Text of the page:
2012: An Airline Pilot’s View
Just thinking last night, flying back to DFW: where has this year gone?
It’s been another year and thousands of miles below the nose of the Boeing, one flight hour at a time, about 800 hours in 2012. The view has been everything from stunning to mundane, inspirational to humbling, but all of it good. Where to begin? How about this week?
Winter time in West Palm Beach: the winds come out of the north, meaning you land to the west–which means a long final approach over the Atlantic, facing westbound into the blazing sunset. That small cloud schooner happened by at just the right time to offer the perfect sun shade on approach.
Rewind just to last week. Punched out of a cirrus deck at 38,000 feet and looking down . . . what the heck is that?
A West Texas dirt sky: dust and grit from the Panhandle swirling up over 15,000 feet, engulfing Lubbock, Texas. A late year dust storm, powerful and thick. Returning from the coast five hours later, in the darkness, all you could see below was a dull glow of city lights through the red cloud still swirling there.
Of course no look back at 2012 would be complete without a shot of the Utah badlands, a view you just can never tire of:
And I never, ever tire of watching Bryce Canyon, Utah, repaint itself according to the sunlight and the season.
Spring of 2012 brought beautiful weather to the Pacific Northwest, of course, making for some stunning mountain views:
I never tire of the views of Mt. Ranier, always covered in some type of cirrus veil. Colder temps? Northern winds and climate? Not sure why, but the sky is usually calm, with decks of stately cirrus laid across the sky from horizon to horizon.
Spring also brought wildfire season, and 2012 had plenty in Colorado:
Seems like the fires went on longer than ever this year, but maybe not. And storm season made spring and summer the usual challenge, although the Boeing radar and the ability to cruise at higher altitude makes the season easier to manage:
Sometimes you just have to go off the magenta line and plot your own course, you know? And despite all the technology plotting course lines for you, there’s nothing wrong with a sailor’s eye finding the best path through the towering canyons:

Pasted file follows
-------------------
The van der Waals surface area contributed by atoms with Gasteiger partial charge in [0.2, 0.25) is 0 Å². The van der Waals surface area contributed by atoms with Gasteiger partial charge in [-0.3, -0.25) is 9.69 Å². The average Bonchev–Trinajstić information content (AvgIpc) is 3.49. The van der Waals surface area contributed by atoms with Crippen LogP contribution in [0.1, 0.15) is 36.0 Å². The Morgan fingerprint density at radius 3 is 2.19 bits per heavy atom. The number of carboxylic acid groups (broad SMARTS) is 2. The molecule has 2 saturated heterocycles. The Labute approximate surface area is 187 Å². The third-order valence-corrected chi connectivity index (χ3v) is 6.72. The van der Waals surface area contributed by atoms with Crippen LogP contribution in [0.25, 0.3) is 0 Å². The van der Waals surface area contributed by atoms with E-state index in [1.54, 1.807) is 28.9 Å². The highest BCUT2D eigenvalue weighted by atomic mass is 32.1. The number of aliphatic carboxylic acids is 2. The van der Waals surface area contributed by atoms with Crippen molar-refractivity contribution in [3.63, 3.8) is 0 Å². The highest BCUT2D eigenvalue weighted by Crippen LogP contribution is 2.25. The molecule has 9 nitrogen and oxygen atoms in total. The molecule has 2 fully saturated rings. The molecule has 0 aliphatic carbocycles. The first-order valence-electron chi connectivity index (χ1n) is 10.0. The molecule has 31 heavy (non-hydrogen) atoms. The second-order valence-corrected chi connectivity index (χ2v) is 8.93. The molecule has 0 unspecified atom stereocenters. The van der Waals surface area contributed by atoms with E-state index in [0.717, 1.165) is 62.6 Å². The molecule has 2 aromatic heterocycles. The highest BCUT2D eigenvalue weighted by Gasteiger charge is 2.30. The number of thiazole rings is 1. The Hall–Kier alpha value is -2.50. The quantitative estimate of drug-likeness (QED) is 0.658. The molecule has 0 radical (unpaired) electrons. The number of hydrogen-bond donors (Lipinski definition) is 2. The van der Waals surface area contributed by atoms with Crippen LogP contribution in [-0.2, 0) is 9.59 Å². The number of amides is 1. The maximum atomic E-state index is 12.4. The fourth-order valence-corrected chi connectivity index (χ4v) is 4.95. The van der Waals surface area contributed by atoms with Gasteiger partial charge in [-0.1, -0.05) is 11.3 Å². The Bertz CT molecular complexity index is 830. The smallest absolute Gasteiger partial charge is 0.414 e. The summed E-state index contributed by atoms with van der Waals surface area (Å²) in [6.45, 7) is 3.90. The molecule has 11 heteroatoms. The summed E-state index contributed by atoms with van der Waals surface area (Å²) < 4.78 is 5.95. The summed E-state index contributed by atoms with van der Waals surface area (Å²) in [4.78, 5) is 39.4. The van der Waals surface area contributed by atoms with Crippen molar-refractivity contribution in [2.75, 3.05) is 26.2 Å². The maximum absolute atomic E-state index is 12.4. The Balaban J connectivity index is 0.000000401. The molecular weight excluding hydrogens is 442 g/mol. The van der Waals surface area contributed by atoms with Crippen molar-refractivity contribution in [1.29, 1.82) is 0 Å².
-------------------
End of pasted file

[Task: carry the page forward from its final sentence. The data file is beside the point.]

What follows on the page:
That’s kind of what being a pilot is all about, isn’t it? Freedom you just don’t have on the earth or the sea, for that matter. Still, that’s nothing new, is it? But here’s what is:
Technology at the cutting edge: American Airlines is the first and only airline certified by the FAA to use all digital flight charts and publications in all phases of flight. So there’s my iPad with the most up-to-date approach depictions and at a touch of the correct tab, any chart I need–rather than the 2,000 (literally–not kidding) pages of flimsy paper in several volumes we used to carry. “Welcome to the curse,” a First Officer said to me when I became one myself. He meant the tedious posting of chart revisions twice a month–and at last that curse has been lifted.
Not “new” on board this year but I’d be remiss if I didn’t mention them: the hard-working professionals on the far side of the cockpit door. Another year of friends, laughing, commiserating, being a crew together coast-to-coast. Once you do it, you’ll know what I mean.
Which of course brings up–at least for me–pie in the sky. A lot this year; how can that be bad?
Fall brought those sunset departures from the California shore, explaining where the term “Gold Coast” came from if you bother to look:
And of course I always do–and if you follow this blog, you know I share the view with you. And here’s that magic moment, the million dollar view, cruising east at dusk: the sky burns red and fiery orange, halfway from day to night, the moon caught rising in between:
Not all of the stunning views are as noble or uplifting. The sad stuff gets your attention in a different way.
After super-storm Sandy, here’s the approach to JFK, crossing the shore: no lights, no power, beach sand driven blocks inland.
Heartbreaking to see, but there’s no avoiding it is there?
That’s where sunset comes as a relief. From the darkness comes time to reflect, to savor the perfect world humming around you in the cockpit. Regardless of where you’ve been, it’s always coming home that’s the best. It’s been a great year, great flying–looking for more of the same in 2013. And if you stick around this blog next year, you’ll have the inside view, too.
See you then.